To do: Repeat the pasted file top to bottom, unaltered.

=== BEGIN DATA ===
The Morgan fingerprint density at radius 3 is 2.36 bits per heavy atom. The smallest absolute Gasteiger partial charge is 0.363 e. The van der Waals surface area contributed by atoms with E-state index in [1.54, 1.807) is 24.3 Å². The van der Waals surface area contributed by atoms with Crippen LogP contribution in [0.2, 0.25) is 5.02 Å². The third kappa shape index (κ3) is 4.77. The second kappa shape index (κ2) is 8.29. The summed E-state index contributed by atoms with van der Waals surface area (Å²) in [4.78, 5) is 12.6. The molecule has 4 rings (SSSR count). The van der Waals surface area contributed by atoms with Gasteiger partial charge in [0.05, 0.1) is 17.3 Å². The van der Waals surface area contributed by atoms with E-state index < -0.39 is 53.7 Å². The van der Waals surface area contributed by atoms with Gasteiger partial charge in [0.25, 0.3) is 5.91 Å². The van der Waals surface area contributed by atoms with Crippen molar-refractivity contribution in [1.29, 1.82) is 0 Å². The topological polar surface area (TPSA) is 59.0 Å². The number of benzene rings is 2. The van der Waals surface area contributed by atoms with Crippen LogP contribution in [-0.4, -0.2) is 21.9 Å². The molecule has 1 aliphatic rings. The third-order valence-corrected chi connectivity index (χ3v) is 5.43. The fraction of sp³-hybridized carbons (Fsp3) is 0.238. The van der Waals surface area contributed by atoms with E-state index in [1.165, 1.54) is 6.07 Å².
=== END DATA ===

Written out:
The Morgan fingerprint density at radius 3 is 2.36 bits per heavy atom. The smallest absolute Gasteiger partial charge is 0.363 e. The van der Waals surface area contributed by atoms with E-state index in [1.54, 1.807) is 24.3 Å². The van der Waals surface area contributed by atoms with Crippen LogP contribution in [0.2, 0.25) is 5.02 Å². The third kappa shape index (κ3) is 4.77. The second kappa shape index (κ2) is 8.29. The summed E-state index contributed by atoms with van der Waals surface area (Å²) in [4.78, 5) is 12.6. The molecule has 4 rings (SSSR count). The van der Waals surface area contributed by atoms with Gasteiger partial charge in [0.05, 0.1) is 17.3 Å². The van der Waals surface area contributed by atoms with E-state index < -0.39 is 53.7 Å². The van der Waals surface area contributed by atoms with Gasteiger partial charge in [0.25, 0.3) is 5.91 Å². The van der Waals surface area contributed by atoms with Crippen molar-refractivity contribution in [1.29, 1.82) is 0 Å². The topological polar surface area (TPSA) is 59.0 Å². The number of benzene rings is 2. The van der Waals surface area contributed by atoms with Crippen LogP contribution in [-0.4, -0.2) is 21.9 Å². The molecule has 1 aliphatic rings. The third-order valence-corrected chi connectivity index (χ3v) is 5.43. The fraction of sp³-hybridized carbons (Fsp3) is 0.238. The van der Waals surface area contributed by atoms with E-state index in [1.165, 1.54) is 6.07 Å².